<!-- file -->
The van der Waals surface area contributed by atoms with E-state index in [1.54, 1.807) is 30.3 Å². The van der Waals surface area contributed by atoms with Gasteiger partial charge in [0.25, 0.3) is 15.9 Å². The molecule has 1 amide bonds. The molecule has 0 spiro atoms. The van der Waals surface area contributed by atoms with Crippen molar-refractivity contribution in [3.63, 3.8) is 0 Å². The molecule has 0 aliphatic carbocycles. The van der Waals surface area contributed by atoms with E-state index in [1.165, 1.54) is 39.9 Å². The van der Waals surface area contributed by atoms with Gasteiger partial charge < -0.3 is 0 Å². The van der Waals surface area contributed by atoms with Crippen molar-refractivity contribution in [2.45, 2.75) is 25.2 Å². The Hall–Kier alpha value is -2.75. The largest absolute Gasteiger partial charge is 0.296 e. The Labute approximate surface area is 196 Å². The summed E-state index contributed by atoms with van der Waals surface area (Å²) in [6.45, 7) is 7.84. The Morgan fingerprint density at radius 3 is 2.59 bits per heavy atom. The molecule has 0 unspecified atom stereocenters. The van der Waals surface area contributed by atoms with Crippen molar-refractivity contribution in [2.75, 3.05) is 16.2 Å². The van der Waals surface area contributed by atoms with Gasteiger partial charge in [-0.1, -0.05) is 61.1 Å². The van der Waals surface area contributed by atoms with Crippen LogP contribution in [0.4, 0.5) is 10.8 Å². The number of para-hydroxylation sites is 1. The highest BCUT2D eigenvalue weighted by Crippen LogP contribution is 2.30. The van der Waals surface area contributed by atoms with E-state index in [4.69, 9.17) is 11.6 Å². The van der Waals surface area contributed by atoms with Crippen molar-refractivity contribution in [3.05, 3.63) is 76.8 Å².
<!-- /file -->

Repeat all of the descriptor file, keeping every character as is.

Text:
The van der Waals surface area contributed by atoms with E-state index in [1.54, 1.807) is 30.3 Å². The van der Waals surface area contributed by atoms with Gasteiger partial charge in [0.25, 0.3) is 15.9 Å². The molecule has 1 amide bonds. The molecule has 0 spiro atoms. The van der Waals surface area contributed by atoms with Crippen molar-refractivity contribution in [3.63, 3.8) is 0 Å². The molecule has 0 aliphatic carbocycles. The van der Waals surface area contributed by atoms with E-state index in [1.165, 1.54) is 39.9 Å². The van der Waals surface area contributed by atoms with Gasteiger partial charge < -0.3 is 0 Å². The van der Waals surface area contributed by atoms with Crippen molar-refractivity contribution in [2.45, 2.75) is 25.2 Å². The Hall–Kier alpha value is -2.75. The largest absolute Gasteiger partial charge is 0.296 e. The Labute approximate surface area is 196 Å². The summed E-state index contributed by atoms with van der Waals surface area (Å²) in [6.45, 7) is 7.84. The Morgan fingerprint density at radius 3 is 2.59 bits per heavy atom. The molecule has 0 unspecified atom stereocenters. The van der Waals surface area contributed by atoms with Crippen molar-refractivity contribution in [2.75, 3.05) is 16.2 Å². The van der Waals surface area contributed by atoms with Gasteiger partial charge in [-0.1, -0.05) is 61.1 Å². The van der Waals surface area contributed by atoms with Crippen LogP contribution in [0.4, 0.5) is 10.8 Å². The number of para-hydroxylation sites is 1. The highest BCUT2D eigenvalue weighted by Crippen LogP contribution is 2.30. The van der Waals surface area contributed by atoms with E-state index in [4.69, 9.17) is 11.6 Å². The van der Waals surface area contributed by atoms with Crippen molar-refractivity contribution in [3.05, 3.63) is 76.8 Å².